Elsewhere, Mutant Year Zero sticks fairly close to established formulae. Between battles you’ll scavenge the world and its various self-contained areas for loot and scraps with which to upgrade your mutants and their gear, and you’ll learn about the lore through notes and artifacts and expository dialogue. The few RPG-like systems in place are neat, but not as deep or malleable as in other, similar titles. It’s not often a game’s length has a direct effect on its gameplay systems but that’s the case here; Road to Eden is a fairly brief experience (for the genre) at around 12-15 hours, which means that character progression happens quickly. It’s not uncommon for your team to gain multiple levels from a single skirmish, and so rather than have their stats grow rapidly with each level up, your mutants simply earn points with which to spend on unlocking new abilities. This feeds nicely back into that tight, tactical combat as well, because your squad members’ stats don’t change drastically from the beginning to the end of the game; they’ll always feel somewhat vulnerable, meaning spending time on gearing them up properly and executing smart stealth and combat strategies is extremely crucial. There’s no grinding easy battles to beef up your peeps and overcome a tough encounter, you either learn and adapt to the challenge or you fail.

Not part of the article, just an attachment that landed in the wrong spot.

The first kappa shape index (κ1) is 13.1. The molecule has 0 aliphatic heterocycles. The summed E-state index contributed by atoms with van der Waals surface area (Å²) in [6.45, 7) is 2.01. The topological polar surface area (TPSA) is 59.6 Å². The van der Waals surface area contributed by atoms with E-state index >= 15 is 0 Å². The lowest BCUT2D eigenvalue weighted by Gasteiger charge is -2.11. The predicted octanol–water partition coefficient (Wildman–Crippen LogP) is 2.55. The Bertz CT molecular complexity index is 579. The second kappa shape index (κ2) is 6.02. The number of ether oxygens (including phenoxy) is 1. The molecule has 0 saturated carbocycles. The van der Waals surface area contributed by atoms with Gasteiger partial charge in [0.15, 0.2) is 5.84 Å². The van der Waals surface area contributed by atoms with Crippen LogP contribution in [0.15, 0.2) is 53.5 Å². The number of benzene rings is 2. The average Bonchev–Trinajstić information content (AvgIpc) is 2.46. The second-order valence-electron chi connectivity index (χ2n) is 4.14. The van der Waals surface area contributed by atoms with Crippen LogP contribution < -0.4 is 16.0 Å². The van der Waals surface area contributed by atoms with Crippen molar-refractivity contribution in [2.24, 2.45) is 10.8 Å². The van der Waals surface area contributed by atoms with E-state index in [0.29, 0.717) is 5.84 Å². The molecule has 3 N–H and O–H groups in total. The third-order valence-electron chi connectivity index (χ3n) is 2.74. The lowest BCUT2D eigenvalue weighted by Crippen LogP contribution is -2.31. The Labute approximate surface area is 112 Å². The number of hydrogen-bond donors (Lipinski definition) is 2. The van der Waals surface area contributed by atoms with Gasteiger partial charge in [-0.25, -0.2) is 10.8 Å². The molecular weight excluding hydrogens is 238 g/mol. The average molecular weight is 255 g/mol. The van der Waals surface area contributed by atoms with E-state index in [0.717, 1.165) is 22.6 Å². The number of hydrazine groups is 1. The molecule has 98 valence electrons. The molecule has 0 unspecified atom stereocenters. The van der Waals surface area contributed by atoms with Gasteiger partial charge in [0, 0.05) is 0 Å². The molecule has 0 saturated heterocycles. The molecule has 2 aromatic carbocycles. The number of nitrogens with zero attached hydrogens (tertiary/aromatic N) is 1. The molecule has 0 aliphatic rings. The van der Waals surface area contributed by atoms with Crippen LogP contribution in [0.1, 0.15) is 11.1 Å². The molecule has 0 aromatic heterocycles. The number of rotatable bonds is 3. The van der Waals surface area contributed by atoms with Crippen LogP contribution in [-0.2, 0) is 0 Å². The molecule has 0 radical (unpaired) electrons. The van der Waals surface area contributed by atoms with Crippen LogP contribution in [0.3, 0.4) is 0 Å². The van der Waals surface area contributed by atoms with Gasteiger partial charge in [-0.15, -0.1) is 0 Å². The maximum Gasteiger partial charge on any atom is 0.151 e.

A pig and a duck walk into a bar…